Yukon, Oklahoma - All 1960s and 70s Ford Mustangs are cool; that’s why they are big business in the states. An entire industry has grown up around restoring and supplying parts for early Pony Cars - anything from a brand new original tail-light lens to a complete crate engine.
But some Mustangs are extra cool, even by polar bear paw standards - and the coolest of them all are the first Boss Mustangs and the original Mach 1, made in 1969 and 1970. Rarest of all is the big-bore Boss 429, a homologation special built to legalise Ford’s then new seven-litre Nascar V8 racing engine.
The street-legal version was rated by Ford at 280kW, but that was just to fool the insurance companies; its actual output was closer to 400kW, fed to the rear wheels via a four-speed manual gearbox and a 3.91 ratio rear axle with a "Traction-Lock" limited slip differential. Top speed was in the region of 270km/h.
Only 859 were made in 1969 and 499 in 1970; the survivors are now so scarce and valuable that most owners won’t drive them; in 2016 a nicely restored black 1969 Boss 429 sold for $500 000 (then R7.6 million) at a Barrett-Jackson auction in Palm Beach, Florida.
Which is why Classic Recreations of Yukon, Oklahoma, is now licensed by Ford to build the first ever complete recreations of the Boss 302 and Boss 429 Mustangs, as well as the 1969/70 Mustang Mach 1, using either a fully restored original body-shell from a less exotic variant of the same year or a brand-new Ford-approved replica body-shell from Dynacorn in Camarillo, California.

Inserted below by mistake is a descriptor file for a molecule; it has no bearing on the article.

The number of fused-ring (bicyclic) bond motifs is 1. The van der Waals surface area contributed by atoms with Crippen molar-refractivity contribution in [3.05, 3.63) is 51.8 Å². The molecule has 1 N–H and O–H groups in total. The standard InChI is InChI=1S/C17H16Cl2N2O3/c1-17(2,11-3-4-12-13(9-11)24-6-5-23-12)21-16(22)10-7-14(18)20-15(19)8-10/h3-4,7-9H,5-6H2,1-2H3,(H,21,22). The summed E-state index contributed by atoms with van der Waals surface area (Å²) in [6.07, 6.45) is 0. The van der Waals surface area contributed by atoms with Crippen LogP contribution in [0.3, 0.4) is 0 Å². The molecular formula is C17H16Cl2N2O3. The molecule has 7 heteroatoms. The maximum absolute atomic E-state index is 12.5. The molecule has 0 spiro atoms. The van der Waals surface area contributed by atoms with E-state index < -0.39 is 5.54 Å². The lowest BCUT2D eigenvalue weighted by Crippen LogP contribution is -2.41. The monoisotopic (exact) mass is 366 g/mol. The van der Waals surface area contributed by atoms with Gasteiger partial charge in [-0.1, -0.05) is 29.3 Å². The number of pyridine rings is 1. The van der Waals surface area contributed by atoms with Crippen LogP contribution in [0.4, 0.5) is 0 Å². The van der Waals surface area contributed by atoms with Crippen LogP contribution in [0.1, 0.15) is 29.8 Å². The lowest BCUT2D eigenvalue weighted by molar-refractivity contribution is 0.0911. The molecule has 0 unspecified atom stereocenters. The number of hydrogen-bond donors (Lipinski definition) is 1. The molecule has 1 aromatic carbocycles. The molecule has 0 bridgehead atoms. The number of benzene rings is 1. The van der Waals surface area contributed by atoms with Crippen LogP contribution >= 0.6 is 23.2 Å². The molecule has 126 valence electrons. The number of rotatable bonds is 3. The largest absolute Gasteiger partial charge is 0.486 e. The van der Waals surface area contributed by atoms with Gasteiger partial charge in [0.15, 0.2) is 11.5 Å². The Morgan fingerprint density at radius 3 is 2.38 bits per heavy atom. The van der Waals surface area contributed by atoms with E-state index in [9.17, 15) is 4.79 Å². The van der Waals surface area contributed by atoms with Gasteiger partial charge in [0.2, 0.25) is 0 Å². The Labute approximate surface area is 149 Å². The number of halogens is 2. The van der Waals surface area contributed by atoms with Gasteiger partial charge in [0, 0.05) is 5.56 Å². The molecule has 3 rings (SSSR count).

Each car will be hand-built to the customer’s specifications, using a combination of the latest chassis and drivetrain technology, and Ford-licensed reproduction parts, including a custom-built 429 engine with an updated valvetrain and state-of-the-art fuel-injection and engine management systems.
What you get is one of the most iconic muscle-cars ever made, that runs, stops and handles like a modern car.
The Boss 302 Mustang, based on a similar shell, will be offered with either a brand new 5.2-litre DOHC 32-valve Ford Coyote V8 crate engine or a ‘period custom’ engine based on a 4.9-litre Windsor block using a long-stroke crank that takes it out to a full six litres.
And you can have a replica 1969/70 Mustang Mach 1 with just about any Ford engine from the current EcoBoost turbo engines to a period-original FE big block engine of up to seven litres.
Okay, they’re not originals, but they’re better daily drivers, and they’re not irreplaceable 50-year-old classics.